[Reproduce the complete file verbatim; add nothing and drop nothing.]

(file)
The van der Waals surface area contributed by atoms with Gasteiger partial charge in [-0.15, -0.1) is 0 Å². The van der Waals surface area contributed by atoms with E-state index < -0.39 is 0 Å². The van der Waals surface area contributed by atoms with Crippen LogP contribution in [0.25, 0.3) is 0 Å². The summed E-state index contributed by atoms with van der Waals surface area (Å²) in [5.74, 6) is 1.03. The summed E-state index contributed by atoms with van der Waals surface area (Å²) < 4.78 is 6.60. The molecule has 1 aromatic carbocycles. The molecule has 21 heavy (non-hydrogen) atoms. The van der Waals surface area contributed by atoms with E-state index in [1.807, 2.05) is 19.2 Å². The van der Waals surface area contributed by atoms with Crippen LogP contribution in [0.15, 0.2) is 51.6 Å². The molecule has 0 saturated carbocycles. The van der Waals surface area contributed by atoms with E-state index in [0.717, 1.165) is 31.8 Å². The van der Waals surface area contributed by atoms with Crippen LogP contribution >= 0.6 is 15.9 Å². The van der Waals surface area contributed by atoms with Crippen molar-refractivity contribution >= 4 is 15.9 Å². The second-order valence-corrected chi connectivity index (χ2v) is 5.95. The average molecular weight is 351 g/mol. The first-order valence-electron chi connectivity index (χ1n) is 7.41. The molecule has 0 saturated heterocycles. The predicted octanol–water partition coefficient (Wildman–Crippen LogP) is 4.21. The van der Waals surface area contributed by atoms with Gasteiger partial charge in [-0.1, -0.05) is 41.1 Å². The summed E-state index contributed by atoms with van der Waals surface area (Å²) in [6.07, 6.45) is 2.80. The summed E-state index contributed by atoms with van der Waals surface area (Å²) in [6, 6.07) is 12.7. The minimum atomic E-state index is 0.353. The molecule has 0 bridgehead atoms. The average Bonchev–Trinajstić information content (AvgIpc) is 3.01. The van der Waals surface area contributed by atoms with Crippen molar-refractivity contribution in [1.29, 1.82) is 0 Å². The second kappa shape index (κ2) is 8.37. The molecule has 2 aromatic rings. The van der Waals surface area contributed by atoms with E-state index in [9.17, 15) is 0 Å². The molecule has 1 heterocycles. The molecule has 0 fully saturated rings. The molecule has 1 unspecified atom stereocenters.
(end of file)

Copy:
The van der Waals surface area contributed by atoms with Gasteiger partial charge in [-0.15, -0.1) is 0 Å². The van der Waals surface area contributed by atoms with E-state index < -0.39 is 0 Å². The van der Waals surface area contributed by atoms with Crippen LogP contribution in [0.25, 0.3) is 0 Å². The summed E-state index contributed by atoms with van der Waals surface area (Å²) in [5.74, 6) is 1.03. The summed E-state index contributed by atoms with van der Waals surface area (Å²) < 4.78 is 6.60. The molecule has 1 aromatic carbocycles. The molecule has 21 heavy (non-hydrogen) atoms. The van der Waals surface area contributed by atoms with E-state index in [1.807, 2.05) is 19.2 Å². The van der Waals surface area contributed by atoms with Crippen LogP contribution in [0.15, 0.2) is 51.6 Å². The molecule has 0 saturated carbocycles. The van der Waals surface area contributed by atoms with E-state index in [0.717, 1.165) is 31.8 Å². The van der Waals surface area contributed by atoms with Crippen LogP contribution >= 0.6 is 15.9 Å². The van der Waals surface area contributed by atoms with Crippen molar-refractivity contribution >= 4 is 15.9 Å². The second-order valence-corrected chi connectivity index (χ2v) is 5.95. The average molecular weight is 351 g/mol. The first-order valence-electron chi connectivity index (χ1n) is 7.41. The molecule has 0 saturated heterocycles. The predicted octanol–water partition coefficient (Wildman–Crippen LogP) is 4.21. The van der Waals surface area contributed by atoms with Gasteiger partial charge in [-0.1, -0.05) is 41.1 Å². The summed E-state index contributed by atoms with van der Waals surface area (Å²) in [6.07, 6.45) is 2.80. The summed E-state index contributed by atoms with van der Waals surface area (Å²) in [6, 6.07) is 12.7. The minimum atomic E-state index is 0.353. The molecule has 0 bridgehead atoms. The average Bonchev–Trinajstić information content (AvgIpc) is 3.01. The van der Waals surface area contributed by atoms with Crippen molar-refractivity contribution in [1.29, 1.82) is 0 Å². The second kappa shape index (κ2) is 8.37. The molecule has 2 aromatic rings. The van der Waals surface area contributed by atoms with E-state index in [9.17, 15) is 0 Å². The molecule has 1 heterocycles. The molecule has 0 fully saturated rings. The molecule has 1 unspecified atom stereocenters.